In an impassioned speech before the Illinois Senate Thursday, Democrat Governor Rod Blagojevich placed responsibility for one key impeachment charge just a door away from the Oval Office. Blagojevich said before the Senate vote that, if he's impeached, White House Chief of Staff Rahm Emanuel should be a "co-conspirator." 
"If you're impeaching me," Blagojevich told lawmakers," ... let's demand that President Obama fire Rahm Emanuel, because Rahm Emanuel is the one who gave me this idea."

Blagojevich was referring to a charge based upon the I-SaveRx Program, an effort to import prescription drugs from Canada. He reminded lawmakers of concerns that senior citizens have about being able to afford both food and medicine.

"How many of us talked about those things in speeches? How many of us who were familiar with how Congress operates actually had talking points from the Democratic National Campaign Committee and they had that line: Food or medicine, food or medicine? How many of us said all that? And how many of us kept railing against the FDA because they wouldn't allow ... American seniors to go to Canada and get the same prescription drugs, the same medicines made by the exact same companies... for forty to fifty per cent less?"

Blagojevich insisted that the controversial program for which he was being impeached was the brainchild of Emanuel, who inherited Blagojevich's congressional seat before being named Obama's Chief of Staff.

"So we found a way, and I was the first governor to do it. The idea came to me, not from me, but from then-Congressman, Rahm Emanuel. ... 

(He) said why don't you lead the charge, lead the way on this and be the first state to go to Canada and test whether the FDA will allow you to do it or not."

A contention corroborated by some in the media, including Lynn Sweet in the Chicago Sun Times:

"Five years ago Gov. Blagojevich wanted to put himself on a presidential track and Rep. Rahm Emanuel (D-Ill.) handed him a hot issue that gave him national press exposure, importation of prescription drugs. Now the Blagojevich-Emanuel relationship is in the spotlight in the wake of the governor's arrest last week on corruption charges."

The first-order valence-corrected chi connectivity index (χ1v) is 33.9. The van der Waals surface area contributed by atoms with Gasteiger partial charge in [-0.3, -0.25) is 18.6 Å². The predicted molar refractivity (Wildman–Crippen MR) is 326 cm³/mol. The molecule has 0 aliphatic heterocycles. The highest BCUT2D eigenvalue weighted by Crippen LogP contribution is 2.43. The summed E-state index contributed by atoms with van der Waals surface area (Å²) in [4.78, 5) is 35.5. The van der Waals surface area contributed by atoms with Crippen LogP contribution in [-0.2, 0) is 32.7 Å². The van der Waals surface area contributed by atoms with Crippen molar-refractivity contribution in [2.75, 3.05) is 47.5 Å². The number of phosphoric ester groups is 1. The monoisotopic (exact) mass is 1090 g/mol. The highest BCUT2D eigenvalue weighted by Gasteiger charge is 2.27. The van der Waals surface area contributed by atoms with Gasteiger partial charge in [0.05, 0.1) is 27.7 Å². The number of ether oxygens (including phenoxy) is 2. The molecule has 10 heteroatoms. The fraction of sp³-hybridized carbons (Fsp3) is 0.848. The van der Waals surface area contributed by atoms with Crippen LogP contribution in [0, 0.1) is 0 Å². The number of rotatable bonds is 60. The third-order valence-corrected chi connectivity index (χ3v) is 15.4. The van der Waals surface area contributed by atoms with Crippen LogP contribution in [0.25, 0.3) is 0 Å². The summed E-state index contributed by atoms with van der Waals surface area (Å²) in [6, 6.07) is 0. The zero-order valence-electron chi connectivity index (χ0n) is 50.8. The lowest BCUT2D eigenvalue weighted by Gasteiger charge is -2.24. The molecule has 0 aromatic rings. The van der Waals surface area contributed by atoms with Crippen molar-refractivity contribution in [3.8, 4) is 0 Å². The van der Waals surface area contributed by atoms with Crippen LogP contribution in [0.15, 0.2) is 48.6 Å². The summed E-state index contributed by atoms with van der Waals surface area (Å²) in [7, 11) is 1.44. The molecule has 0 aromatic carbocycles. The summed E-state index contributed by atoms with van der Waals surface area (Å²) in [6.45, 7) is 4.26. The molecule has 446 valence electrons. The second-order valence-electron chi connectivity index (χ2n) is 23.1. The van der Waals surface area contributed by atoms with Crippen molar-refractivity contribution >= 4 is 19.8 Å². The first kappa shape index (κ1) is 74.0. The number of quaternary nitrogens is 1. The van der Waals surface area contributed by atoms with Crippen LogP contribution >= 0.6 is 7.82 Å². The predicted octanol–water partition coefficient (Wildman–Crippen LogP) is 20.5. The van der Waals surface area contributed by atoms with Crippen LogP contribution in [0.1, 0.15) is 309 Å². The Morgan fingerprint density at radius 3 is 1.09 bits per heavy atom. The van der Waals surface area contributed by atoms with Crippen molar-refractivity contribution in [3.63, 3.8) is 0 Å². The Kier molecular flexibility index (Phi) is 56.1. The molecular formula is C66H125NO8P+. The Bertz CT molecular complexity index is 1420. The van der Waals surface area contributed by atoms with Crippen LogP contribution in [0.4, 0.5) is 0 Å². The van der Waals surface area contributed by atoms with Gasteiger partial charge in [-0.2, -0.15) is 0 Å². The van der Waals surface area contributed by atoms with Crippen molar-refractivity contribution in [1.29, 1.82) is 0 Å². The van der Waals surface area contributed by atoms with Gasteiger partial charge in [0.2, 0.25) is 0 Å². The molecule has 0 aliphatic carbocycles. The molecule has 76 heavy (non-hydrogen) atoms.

It's not the first time that Emanuel's name has been connected to allegations of wrongdoing by Blagojevich, who himself inherited both Emanuel's former congressional seat (Dan Rostenkowski) and the gubernatorial office (George Ryan)  after his predecessors in both were thrown into jail on corruption charges.

"The (state) House impeachment committee says it will respect (federal prosecutor Patrick) Fitzgerald's insistence that the hearings not compromise the criminal probe, and therefore will not issue subpoenas for Emanuel and another Obama adviser, Valerie Jarrett."
"Emanuel, Jarrett and (Jesse) Jackson(, Jr.) have all been tied to discussions of Blagojevich's alleged attempts to auction off Obama's Senate seat."
"The Chicago Tribune reported that Mr. Emanuel relayed to Mr. Blagojevich's team a list of candidates who would be acceptable to the Obama camp, and that these conversations were captured on a tape possessed by U.S. Attorney Patrick Fitzgerald." 
Don't expect to hear or see much of Blagojevich's potentially explosive assertions in the legacy media, though. At Thursday afternoon's White House briefing, reporters took note of Blagojevich's live, nationally-televised speech by asking Press Secretary Robert Gibbs exactly zero--zip, nada, nothing--questions about the role the Chief of Staff, potentially the second most powerful person in the White House, may or may not have played in Blago's shenanigans.

Of course, a thorough examination of Emanuel might also shed light on the political cesspool that also produced his new boss.

... Oh, there was one question about controversy back in Obama's hometown. Would, a reporter wanted to know, Obama throw out the first pitch of the season for the White Sox?

Wlliam Tate is an award-winning journalist and author.